Hailing from Alingsås, Sweden, a town located just north of Gothenburg (the birthplace of melodic death metal), Sundown Delay is not the kind of band one would expect coming from this area. In its press release, the band depicts Alingsås as “a shithole of a town” with its most prominent figure being a man who introduced the potato into Swedish meals in the 1700s.
Sundown Delay is a Nordic trio with a much more traditional hard rock sound; the group describes the sound as “New Wave of British Heavy Metal and psychedelia draped in classic pop harmonies.” This is something far removed from the digital sounds of keyboards emanating from the Gothenburg melodic metal scene just 45 minutes away.
The first album, Catching Up With The Future was released as a duo; Bassist Björn Ericsson had yet to join the band until after its release. Now, as a three piece, the EP Rubik’s Cube is Fighting Back will be released on April 25th according to the band’s website.
The opening track, Vote for U.P.P. (Ugly People Party) is an anthem for the physically unattractive. “It’s time for the ugly people to rise,” Widerström sings. This piece fits into the category of classic blues-rock. The guitar sound is very straightforward; the only obvious effect heard here is distortion. The unexpected element here is the use of the trumpet, which appears only during the chorus and doesn’t reappear due to the chorus not repeating itself.
On Clever Dog, Widerström belts out high frequency vocals that sound remarkably similar to Robert Plant of Led Zeppelin. As much as I hate to say it, the guitar tone also sounds much like Led Zeppelin. This tone is very clean and has a lot of highs to it as well, like the one made famous by Jimmy Page. During the bridge, psychedelic effects are employed which are likely coming from a chorus pedal. Another notable aspect of the bridge is that at one point, drummer Nanne Westerholm sounds as if he’s beating on metallic objects that one would suspect are not his drum kit.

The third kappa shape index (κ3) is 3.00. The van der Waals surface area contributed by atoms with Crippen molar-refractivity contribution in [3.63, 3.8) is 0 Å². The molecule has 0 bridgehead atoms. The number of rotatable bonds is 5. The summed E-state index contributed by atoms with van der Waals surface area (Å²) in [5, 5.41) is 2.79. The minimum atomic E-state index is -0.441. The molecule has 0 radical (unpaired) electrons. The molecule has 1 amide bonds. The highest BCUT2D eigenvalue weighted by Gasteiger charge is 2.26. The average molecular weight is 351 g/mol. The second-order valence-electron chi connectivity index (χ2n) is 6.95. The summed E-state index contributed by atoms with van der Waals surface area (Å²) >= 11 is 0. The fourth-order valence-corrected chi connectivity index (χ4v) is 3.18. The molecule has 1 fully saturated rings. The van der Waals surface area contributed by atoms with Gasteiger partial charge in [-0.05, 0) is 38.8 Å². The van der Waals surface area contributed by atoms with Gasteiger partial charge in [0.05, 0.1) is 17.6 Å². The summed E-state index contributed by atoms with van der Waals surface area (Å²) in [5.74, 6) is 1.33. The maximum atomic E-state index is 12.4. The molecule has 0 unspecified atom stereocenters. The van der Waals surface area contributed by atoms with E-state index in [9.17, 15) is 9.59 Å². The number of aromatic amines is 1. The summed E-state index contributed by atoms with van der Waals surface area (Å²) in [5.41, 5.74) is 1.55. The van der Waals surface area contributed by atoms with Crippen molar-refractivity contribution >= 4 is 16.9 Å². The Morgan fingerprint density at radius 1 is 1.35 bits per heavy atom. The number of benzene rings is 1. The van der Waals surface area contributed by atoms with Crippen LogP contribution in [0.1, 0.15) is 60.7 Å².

The lead guitar parts to Almost a Love Song have a bit of a country twang to them. The guitar kicks off the intro with a faded tone, as if guitarist/vocalist Svante Widerström has his tone knob dialed almost all the way down. Widerström’s vocals are again high-end. This tune is charming due to its simplicity. This song and others such as Ups and Downs from the first album are much like nursery rhymes in a way due to their basic and jovial nature.
Slaveboy is a mixture of hardcore punk mixed with surf rock. The verse is filled with fast, palm muted picking and defiant shouting. The chorus is quite the opposite with its cleanly picked guitar melody with a happy-go-lucky disposition. The ease with which the group transitions between these stylistically opposed sections is what stands out most here.
Listening to this band made me realize how influential early hard rock acts such as a Black Sabbath can be. Here you have a band surrounded by new-age melodic metal that are inspired by bands from a different time and place. If there’s one thing to be said about the current state of music today it’s this: It only takes a closer look around to find something different.